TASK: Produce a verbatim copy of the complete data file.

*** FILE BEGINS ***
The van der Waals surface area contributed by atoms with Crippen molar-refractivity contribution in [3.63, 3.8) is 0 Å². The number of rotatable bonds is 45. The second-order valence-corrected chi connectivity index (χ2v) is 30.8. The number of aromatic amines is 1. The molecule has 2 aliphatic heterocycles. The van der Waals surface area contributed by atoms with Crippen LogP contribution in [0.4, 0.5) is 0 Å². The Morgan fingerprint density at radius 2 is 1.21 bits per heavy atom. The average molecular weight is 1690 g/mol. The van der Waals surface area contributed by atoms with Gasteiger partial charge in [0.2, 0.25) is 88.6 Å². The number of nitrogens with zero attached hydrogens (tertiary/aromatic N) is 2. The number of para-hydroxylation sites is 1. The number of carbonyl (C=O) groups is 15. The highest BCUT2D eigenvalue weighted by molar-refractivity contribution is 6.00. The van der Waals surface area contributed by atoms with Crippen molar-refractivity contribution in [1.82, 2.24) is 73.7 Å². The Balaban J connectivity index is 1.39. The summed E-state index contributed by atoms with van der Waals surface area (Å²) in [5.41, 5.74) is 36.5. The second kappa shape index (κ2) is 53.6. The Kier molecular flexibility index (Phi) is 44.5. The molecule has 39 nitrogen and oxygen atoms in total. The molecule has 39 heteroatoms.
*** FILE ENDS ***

The van der Waals surface area contributed by atoms with Crippen molar-refractivity contribution in [3.63, 3.8) is 0 Å². The number of rotatable bonds is 45. The second-order valence-corrected chi connectivity index (χ2v) is 30.8. The number of aromatic amines is 1. The molecule has 2 aliphatic heterocycles. The van der Waals surface area contributed by atoms with Crippen LogP contribution in [0.4, 0.5) is 0 Å². The Morgan fingerprint density at radius 2 is 1.21 bits per heavy atom. The average molecular weight is 1690 g/mol. The van der Waals surface area contributed by atoms with Gasteiger partial charge in [0.2, 0.25) is 88.6 Å². The number of nitrogens with zero attached hydrogens (tertiary/aromatic N) is 2. The number of para-hydroxylation sites is 1. The number of carbonyl (C=O) groups is 15. The highest BCUT2D eigenvalue weighted by molar-refractivity contribution is 6.00. The van der Waals surface area contributed by atoms with Crippen molar-refractivity contribution in [1.82, 2.24) is 73.7 Å². The Balaban J connectivity index is 1.39. The summed E-state index contributed by atoms with van der Waals surface area (Å²) in [5.41, 5.74) is 36.5. The second kappa shape index (κ2) is 53.6. The Kier molecular flexibility index (Phi) is 44.5. The molecule has 39 nitrogen and oxygen atoms in total. The molecule has 39 heteroatoms.